In the camp were civil engineers, electricians, radio specialists, physicists, chemists, tailors, cartographers, experts from every walk of life who pooled their knowledge and skill to make the scheme a practical success. Out of the 2,000 prisoners some 600 took part in the scheme and divided themselves into two main groups, one for Escaping and Security, the other for Planning.

The first group had to see that all secrets were zealously kept. It had to satisfy itself that all who worked on the scheme were absolutely reliable and that all details of the plan were practicable. It had to pick out the German agents masquerading as prisoners, who were from time to time introduced into the camp. Theirs was the responsibility of throwing dust into the eyes of the camp officials, and of organising an intelligence corps so that every advantage might be taken of local conditions in preparing for the Great Day. 'Duty Pilots' were detailed to guard vital workers and to give warning of the approach of danger.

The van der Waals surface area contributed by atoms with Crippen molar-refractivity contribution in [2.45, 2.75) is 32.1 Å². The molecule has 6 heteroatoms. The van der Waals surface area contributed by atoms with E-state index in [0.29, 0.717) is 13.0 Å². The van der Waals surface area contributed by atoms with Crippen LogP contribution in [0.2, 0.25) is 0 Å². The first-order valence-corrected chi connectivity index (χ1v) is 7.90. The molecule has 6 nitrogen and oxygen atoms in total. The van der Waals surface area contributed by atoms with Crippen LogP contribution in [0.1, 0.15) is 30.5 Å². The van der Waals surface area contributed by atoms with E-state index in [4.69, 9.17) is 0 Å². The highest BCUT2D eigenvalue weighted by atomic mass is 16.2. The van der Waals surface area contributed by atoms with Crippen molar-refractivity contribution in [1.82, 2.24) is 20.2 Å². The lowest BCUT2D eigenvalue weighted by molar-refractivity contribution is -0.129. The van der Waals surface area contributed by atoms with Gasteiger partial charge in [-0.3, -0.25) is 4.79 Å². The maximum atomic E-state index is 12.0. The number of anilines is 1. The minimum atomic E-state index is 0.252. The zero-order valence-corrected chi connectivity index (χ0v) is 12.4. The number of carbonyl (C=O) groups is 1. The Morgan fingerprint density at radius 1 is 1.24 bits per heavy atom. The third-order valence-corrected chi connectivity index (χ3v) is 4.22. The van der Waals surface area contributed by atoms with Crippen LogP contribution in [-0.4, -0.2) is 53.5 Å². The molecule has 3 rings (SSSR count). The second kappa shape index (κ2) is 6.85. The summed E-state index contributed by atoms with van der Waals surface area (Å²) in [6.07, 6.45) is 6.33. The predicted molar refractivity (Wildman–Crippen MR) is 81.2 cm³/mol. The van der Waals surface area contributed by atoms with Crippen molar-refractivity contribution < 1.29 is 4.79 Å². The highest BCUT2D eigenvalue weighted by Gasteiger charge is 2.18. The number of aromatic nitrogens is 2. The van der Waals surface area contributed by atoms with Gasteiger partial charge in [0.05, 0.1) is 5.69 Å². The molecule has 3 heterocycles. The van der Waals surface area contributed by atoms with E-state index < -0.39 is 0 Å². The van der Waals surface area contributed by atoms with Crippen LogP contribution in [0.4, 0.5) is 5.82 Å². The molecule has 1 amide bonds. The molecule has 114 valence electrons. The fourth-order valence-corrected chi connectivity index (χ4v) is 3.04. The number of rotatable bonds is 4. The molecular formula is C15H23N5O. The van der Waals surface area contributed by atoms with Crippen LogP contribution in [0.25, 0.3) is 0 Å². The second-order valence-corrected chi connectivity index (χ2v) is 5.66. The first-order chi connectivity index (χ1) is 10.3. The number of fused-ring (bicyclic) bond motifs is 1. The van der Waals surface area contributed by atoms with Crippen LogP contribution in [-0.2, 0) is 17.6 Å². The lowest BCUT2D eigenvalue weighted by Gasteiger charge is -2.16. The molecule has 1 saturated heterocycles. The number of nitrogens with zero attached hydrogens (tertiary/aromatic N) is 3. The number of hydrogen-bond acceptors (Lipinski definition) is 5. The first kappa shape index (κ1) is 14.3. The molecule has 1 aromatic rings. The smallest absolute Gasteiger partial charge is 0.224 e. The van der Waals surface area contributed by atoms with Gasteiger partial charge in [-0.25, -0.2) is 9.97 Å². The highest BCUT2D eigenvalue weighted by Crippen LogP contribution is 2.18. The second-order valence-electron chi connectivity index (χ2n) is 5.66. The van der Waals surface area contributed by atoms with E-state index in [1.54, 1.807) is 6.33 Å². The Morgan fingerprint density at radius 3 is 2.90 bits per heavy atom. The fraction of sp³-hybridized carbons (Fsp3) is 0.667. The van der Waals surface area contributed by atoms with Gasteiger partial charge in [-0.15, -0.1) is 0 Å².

Of course the Plan, though by far the most ambitious, was not the only one. Only those with a reasonable chance of success were approved, and those that fully succeeded could be counted on one hand. The supreme skill of the camp tailors in reproducing German uniforms correct in every detail played no small part in what success was achieved.

There was the delousing party, proceeding seemingly on its lawful purposes outside the camp confines under its seemingly official guard, which enjoyed a freedom cut short by the arrival of the authorised delousing party at the camp gates only a few minutes later. There was an alarm and speedy recapture.